‘Breaking Bad’: When did you know you were hooked?

Sunday night, AMC’s “Breaking Bad” will draw to a close. How will the saga of Walter White conclude? How will the tragedy of Jesse Pinkman be resolved? What questions will be answered, and what questions won’t?

You can bet we’ll all be glued to the television to find out, but as we build to whatever Vince Gilligan and company have in store for us in the series finale, we can’t help but think back on what it was about this show that made us sit up and take notice first. So the HitFix editorial team (well, those of us who watch) was queried on just that: When did you know you were hooked on “Breaking Bad?”

Check out a slew of testimonials on the next page for our thoughts, and be sure to let us know in the comments section what it was about this series that first drew you in. It goes without saying, significant SPOILERS follow.

Chris Eggertsen

It’s hard to pinpoint the exact moment I knew I was hooked, and I think it’s because that moment never really came, at least not on a conscious level. I started watching the show on Netflix on a whim, and by the time I had finished the first season, not continuing to watch simply wasn’t an option. Seeing Bryan Cranston’s proverbial “everyman” inexorably chip away at his humanity episode by episode made for a gripping morality play that I found impossible to look away from; the genius of the show is how it keeps us invested in the outcome even as we begin to understand it can only end badly for all involved.

Dan Fienberg

Timing is everything. When “Breaking Bad” premiered, I really liked the pilot, but by the end of the first season, I was done with the show and dropped out early in the second season. Then, over a year later, I started over and the second time around, the pilot still worked, but the bathtub full of ooey, gooey, liquified human remains crashing through the ceiling in Ep.2? Suddenly that struck a crazy, disgusting, audacious, hilarious chord, which carried me through what I still think is a bumpy first season and slingshotted me through the second season into the real meat of the show in season three.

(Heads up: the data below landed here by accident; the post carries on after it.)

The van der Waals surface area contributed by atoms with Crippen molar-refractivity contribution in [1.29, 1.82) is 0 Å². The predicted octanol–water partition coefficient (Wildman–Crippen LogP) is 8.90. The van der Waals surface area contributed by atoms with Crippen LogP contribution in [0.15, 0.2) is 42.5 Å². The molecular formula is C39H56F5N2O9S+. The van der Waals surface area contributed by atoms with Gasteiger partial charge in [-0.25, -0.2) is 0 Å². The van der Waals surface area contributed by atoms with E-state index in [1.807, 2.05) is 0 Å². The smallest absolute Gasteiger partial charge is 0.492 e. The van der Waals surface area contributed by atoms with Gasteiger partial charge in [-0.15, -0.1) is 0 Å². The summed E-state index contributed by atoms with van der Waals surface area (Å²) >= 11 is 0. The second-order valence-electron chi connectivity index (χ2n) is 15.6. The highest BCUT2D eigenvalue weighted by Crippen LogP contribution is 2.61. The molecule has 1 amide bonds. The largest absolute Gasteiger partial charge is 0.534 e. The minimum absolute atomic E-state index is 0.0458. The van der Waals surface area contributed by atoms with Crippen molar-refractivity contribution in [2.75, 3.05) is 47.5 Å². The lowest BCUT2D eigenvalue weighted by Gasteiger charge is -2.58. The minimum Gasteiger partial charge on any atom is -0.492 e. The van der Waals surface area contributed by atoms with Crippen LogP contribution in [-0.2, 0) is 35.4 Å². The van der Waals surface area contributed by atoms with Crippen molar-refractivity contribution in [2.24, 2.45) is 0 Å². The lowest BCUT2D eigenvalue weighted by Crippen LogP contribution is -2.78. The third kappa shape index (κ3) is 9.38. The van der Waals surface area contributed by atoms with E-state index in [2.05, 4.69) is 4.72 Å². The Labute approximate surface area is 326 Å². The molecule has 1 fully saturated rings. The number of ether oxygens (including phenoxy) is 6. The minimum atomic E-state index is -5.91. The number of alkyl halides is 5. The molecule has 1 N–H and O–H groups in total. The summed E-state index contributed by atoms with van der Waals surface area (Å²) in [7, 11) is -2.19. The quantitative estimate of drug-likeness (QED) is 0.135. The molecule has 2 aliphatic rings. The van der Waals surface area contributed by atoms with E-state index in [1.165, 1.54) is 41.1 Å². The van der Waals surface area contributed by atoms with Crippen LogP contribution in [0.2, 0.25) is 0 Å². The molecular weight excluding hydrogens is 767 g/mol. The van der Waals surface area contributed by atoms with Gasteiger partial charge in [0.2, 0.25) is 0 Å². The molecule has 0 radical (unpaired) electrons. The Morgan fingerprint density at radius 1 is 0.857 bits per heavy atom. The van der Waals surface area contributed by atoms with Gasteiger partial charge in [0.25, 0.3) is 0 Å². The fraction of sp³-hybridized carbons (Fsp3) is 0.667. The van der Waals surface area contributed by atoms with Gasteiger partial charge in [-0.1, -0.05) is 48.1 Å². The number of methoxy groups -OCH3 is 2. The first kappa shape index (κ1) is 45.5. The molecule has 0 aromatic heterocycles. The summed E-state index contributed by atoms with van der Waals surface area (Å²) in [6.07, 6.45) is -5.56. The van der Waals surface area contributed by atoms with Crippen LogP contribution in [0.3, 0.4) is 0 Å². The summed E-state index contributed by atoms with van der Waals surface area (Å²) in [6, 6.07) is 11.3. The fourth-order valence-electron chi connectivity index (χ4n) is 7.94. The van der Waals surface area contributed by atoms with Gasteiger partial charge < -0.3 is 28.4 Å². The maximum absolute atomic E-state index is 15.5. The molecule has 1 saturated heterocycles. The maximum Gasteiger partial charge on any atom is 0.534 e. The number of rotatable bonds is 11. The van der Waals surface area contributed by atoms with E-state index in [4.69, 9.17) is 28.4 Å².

Katie Hasty

I was so emotional after the scene in the third episode of season one (“…And the Bag’s In the River”) when Krazy-8 is chained in the basement and Walt’s resolve to kill him wavers. When Walt puts the broken plate together upstairs, it’s this “ah-ha” moment for him as much as it is for us. Walt became my eyes (and ego). The manner in which Krazy-8’s arm swung back in an attempt to stab Walt, as Walt choked the life out of him was so sad, and so fast. This was a perfect portrait of two guys just trying to survive. It was a portrait of odd, sick sympathy that other crime shows neglected.

Read more testimonials on the next page.

Josh Lasser

I started “Breaking Bad” late, watching on Netflix in the lead-up to season five. It was the season three episode where Gus takes Walt to the superlab, “Mas,” where I was absolutely convinced I needed to keep watching. For me, that laid out the true scale of what could take place on the show. The vast increase in meth-producing capabilities of the superlab over the RV, the added power and danger it afforded, raised the stakes in a way I loved. Other episodes may have shown the possible scope earlier, but with the intro of the superlab I saw that the show was committed to going bigger and better than it had before and that the characters would only find themselves in a whole lot more hot water, that things weren’t simply going to continue as they had been.

Dave Lewis

In a tense sequence of season one’s “Crazy Handful of Nothin’,” Walt temporarily gets the upper hand on Tuco (Raymond Cruz), a much meaner and more seasoned criminal, surrounded by intimidating gunmen. In a display of one of the show’s early themes — that brains often outdo brawn — Walt uses his superior chemistry knowledge to make Tuco’s hideout go boom with the aid of fulminated mercury. “Breaking Bad,” especially in the early days, was able to incorporate different facets of applied scientific knowledge into increasingly outlandish criminal situations, which couldn’t have been an easy feat for the writers. Little did I know how much more science and mayhem was to come.

Kristopher Tapley

The season two premiere, “Seven Thirty-Seven,” was the moment I knew “Breaking Bad” had its hooks in me. Starting with saturated, mostly black-and-white shots of the Whites’ backyard swimming pool, a toy eyeball floats by. Sirens fade in. A one-eyed, bright pink teddy bear hovers submerged in suspended animation. What the hell is going on here? It would be a motif repeated a couple of times throughout the season, that ominous battered bear foreshadowing whatever terror was to come, the Whites’ home increasingly revealed as ground zero for some awful calamity. Leading into the season finale, the initial images of which showed not just a home in disarray but an entire city, we still had no idea what happened, but that first glimpse of chlorine-soaked pink fur made it clear to me this was a show that would keep you guessing and forever be three steps ahead of its audience.

The final episode of “Breaking Bad” airs tomorrow on AMC.